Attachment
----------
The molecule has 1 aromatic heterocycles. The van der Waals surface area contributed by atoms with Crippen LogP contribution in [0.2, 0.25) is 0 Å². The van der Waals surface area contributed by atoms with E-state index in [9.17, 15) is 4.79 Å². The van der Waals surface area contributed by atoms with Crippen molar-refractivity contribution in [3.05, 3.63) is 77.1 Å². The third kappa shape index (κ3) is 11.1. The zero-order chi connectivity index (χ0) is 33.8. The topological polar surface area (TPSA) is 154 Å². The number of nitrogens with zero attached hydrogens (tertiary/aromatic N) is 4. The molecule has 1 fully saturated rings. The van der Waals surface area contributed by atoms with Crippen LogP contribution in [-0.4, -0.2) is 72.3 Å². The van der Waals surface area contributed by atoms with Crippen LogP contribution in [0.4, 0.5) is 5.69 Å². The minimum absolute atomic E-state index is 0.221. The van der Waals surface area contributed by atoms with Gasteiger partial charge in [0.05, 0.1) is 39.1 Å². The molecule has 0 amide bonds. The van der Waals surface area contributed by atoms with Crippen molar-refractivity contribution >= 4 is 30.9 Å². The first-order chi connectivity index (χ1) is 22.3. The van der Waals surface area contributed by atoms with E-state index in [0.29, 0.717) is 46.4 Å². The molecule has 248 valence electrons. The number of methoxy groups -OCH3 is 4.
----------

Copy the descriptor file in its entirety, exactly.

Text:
The molecule has 1 aromatic heterocycles. The van der Waals surface area contributed by atoms with Crippen LogP contribution in [0.2, 0.25) is 0 Å². The van der Waals surface area contributed by atoms with E-state index in [9.17, 15) is 4.79 Å². The van der Waals surface area contributed by atoms with Crippen molar-refractivity contribution in [3.05, 3.63) is 77.1 Å². The third kappa shape index (κ3) is 11.1. The zero-order chi connectivity index (χ0) is 33.8. The topological polar surface area (TPSA) is 154 Å². The number of nitrogens with zero attached hydrogens (tertiary/aromatic N) is 4. The molecule has 1 fully saturated rings. The van der Waals surface area contributed by atoms with Crippen LogP contribution in [-0.4, -0.2) is 72.3 Å². The van der Waals surface area contributed by atoms with Crippen LogP contribution in [0.4, 0.5) is 5.69 Å². The minimum absolute atomic E-state index is 0.221. The van der Waals surface area contributed by atoms with Gasteiger partial charge in [0.05, 0.1) is 39.1 Å². The molecule has 0 amide bonds. The van der Waals surface area contributed by atoms with Crippen molar-refractivity contribution >= 4 is 30.9 Å². The first-order chi connectivity index (χ1) is 22.3. The van der Waals surface area contributed by atoms with E-state index in [0.29, 0.717) is 46.4 Å². The molecule has 248 valence electrons. The number of methoxy groups -OCH3 is 4.